The worker center helps migrants deal with pandemics and #MeToo issues

A center that began with a grant from the Catholic Human Development Campaign has become the go-to resource for essential workers during the pandemic in New Bedford, Massachusetts, to speak out about sexual harassment in the workplace.

When the Centro Comunitario de Trabajadores (Community Workers’ Center) opened in New Bedford in 2009, it addressed issues such as wage theft and job insecurity affecting the area’s fish industry workers.

But as the US began to shine a light on the importance of essential workers during the pandemic and openly addressing issues of sexual harassment in the workplace, which erupted with the #MeToo movement, the center has lived up to the Catholic Human Development Campaign’s mission.” Helping low-income people participate in decisions that affect their lives, their families and their communities.”

Holy Cross Fr. Marc Fallon, who wrote the grant that launched the center for the first time, said it was a mission that paid off to bring a community of disenfranchised workers into a community that had a voice of its own found to help their community members and developing workers. Expenditure.

When the center began, it served Central Americans who worked in local fish processing, clothing and recycling companies, many of whom were employed through temp agencies, Fallon told the Catholic News Service.

Many of the grievances were from workers who had grievances but were unwilling to speak up about workplace violations against them due to irregular immigration status.

At first, efforts focused on educating them about their rights.

“You know yourself [the workers] Maybe you’ve applied for asylum or you don’t have all your papers in order, but under state law you have those rights,” Fallon said. “So we build on education, and then of course it takes a long time to . .. the level of trust.”

In 2012, the center received tax-exempt status and began hiring from among the workers it serves.

On its website, the center says it “seeks to lift immigrant workers out of the shadows where exploitation and abuse thrive and to assist them in navigating the American legal system. We believe that a healthy community and economy should allow all people access to the benefits provided by law and that the voices of those who drive the economy should count in a truly democratic society.”

Although the center helps many Spanish-speaking migrants, it’s also organized with respect to the customs, practices, and language of the indigenous Maya communities of Central America, who make up a large portion of the working-class population, Fallon said. In many cases, Spanish is a second language.

Leaders who have emerged from the center have experienced labor unions and the Catholic Church’s ideals of social justice in their home countries and advanced the work of the Catholic Campaign for Human Development, he said.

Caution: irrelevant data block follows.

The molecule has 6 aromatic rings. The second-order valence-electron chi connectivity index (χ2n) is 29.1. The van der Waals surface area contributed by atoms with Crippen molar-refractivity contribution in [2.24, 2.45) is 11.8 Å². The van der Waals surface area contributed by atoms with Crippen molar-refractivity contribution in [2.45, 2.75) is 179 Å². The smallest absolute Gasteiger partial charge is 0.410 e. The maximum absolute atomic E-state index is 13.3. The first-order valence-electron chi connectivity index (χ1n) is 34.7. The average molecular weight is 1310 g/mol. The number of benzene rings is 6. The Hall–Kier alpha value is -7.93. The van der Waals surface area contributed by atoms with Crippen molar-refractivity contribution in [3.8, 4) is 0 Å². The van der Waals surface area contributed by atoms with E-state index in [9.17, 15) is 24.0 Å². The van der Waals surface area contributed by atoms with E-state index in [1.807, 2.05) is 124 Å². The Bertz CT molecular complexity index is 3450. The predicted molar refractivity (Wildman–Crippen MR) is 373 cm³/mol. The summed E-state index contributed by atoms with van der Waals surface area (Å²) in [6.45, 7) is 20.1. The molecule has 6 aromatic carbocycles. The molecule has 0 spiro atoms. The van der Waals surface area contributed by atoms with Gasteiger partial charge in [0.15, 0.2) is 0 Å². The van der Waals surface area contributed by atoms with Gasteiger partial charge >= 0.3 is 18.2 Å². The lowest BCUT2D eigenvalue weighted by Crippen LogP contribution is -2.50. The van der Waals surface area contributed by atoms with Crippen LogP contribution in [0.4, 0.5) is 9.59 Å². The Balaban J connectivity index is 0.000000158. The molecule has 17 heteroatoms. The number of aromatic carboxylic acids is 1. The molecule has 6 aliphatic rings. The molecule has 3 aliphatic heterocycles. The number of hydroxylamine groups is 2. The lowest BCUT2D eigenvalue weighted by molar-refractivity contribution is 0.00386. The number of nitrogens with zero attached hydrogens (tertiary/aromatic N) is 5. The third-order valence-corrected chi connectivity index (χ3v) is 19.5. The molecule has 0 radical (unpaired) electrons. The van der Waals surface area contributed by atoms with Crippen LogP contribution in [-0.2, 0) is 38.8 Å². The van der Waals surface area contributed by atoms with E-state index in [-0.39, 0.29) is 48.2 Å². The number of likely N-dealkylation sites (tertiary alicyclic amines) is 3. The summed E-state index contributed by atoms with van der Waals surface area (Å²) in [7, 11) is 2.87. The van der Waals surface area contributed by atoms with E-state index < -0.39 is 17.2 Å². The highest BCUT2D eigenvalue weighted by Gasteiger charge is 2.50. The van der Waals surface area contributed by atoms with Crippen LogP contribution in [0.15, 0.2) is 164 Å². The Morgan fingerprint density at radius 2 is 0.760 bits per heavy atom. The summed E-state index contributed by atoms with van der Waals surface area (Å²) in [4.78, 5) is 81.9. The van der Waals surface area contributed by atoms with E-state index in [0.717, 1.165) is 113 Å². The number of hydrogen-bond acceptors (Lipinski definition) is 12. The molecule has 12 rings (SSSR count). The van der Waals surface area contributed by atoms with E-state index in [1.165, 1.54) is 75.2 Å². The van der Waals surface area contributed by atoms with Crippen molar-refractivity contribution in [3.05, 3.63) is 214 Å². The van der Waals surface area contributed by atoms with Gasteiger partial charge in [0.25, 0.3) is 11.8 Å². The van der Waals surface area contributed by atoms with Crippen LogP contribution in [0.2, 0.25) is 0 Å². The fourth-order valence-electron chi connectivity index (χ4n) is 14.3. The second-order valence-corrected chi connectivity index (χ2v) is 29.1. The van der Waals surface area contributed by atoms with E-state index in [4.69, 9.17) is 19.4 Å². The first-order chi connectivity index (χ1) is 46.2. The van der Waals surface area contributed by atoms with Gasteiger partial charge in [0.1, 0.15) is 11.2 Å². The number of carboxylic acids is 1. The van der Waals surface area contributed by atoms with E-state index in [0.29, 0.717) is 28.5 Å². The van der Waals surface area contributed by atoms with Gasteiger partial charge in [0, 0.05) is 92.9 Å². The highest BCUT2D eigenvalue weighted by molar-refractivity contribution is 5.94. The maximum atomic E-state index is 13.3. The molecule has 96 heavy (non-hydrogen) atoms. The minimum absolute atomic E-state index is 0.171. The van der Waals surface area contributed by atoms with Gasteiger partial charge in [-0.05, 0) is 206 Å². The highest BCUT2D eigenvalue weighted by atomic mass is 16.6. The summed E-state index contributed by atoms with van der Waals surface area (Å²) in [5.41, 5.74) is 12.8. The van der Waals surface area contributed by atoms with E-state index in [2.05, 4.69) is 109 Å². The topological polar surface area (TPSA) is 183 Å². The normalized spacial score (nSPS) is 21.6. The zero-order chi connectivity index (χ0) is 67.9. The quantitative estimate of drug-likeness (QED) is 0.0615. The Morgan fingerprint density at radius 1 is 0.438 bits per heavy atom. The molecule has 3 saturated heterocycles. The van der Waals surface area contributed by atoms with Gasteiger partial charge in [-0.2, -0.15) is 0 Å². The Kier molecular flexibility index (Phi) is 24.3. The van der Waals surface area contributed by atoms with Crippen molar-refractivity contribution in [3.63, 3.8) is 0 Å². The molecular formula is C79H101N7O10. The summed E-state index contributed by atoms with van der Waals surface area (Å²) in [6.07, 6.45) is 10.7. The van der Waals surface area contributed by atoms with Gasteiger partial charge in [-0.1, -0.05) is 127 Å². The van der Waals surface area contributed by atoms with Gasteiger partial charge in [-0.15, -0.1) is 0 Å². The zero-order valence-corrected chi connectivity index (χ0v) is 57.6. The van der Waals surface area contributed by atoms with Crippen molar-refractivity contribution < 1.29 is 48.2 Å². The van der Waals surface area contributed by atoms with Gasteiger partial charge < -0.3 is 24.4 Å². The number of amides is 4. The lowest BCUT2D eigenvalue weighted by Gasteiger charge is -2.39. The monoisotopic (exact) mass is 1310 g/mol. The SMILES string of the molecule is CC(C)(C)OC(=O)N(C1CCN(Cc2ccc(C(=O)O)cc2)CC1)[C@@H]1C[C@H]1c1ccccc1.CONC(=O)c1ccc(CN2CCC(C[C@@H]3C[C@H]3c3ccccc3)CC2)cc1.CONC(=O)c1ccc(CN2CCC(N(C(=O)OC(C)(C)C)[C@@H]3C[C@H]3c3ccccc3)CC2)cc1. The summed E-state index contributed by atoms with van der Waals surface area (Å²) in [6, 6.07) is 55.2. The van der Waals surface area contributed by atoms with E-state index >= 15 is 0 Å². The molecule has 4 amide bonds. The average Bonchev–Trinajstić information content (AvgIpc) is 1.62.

As the national anti-poverty program of the US Catholic Bishops, the Catholic Campaign for Human Development says one of its core beliefs is “that those directly affected by unjust systems and structures have the best insight into how to change them “.

Funding from the program has helped migrants in the Centro Comunitario raise the voice of workers as the issues affecting them have changed.

For example, when vaccines against the coronavirus began to be given to the US population in 2021, one of the center’s migrant leaders spoke up and called for essential workers to be prioritized after local authorities began pushing other communities forward for the vaccine .

The center also helped a group of women workers find legal counsel after they became part of the #MeToo movement and came forward about sexual harassment they experienced at a shellfish packaging factory. This resulted in a $675,000 statutory settlement for the workers in 2019.

Fallon said a board selects a chief executive from among leaders emerging in the community, and the center sponsors a variety of educational workshops and weekend training sessions on workers’ rights and workplace health and safety precautions, which also included more personal spaces for workers.

“That was way before COVID,” Fallon said.

The work can be complex as it involves migrant populations, some of whom work on temporary contracts. But over time, the center has become an integral part of the community, which is now evolving into a meeting point where workers meet not only to talk about workplace issues, but also to learn English and get groceries and other needs that have developed in times of a pandemic.

Fallon attributes this to the original sentiment of the Catholic Human Development Campaign scholarship that helped open up the center and emphasized the importance of it being led by community members who value the needs of a unique culture and values .

“It was important to have a place where they feel comfortable,” he said. “Where they know how to open another.”

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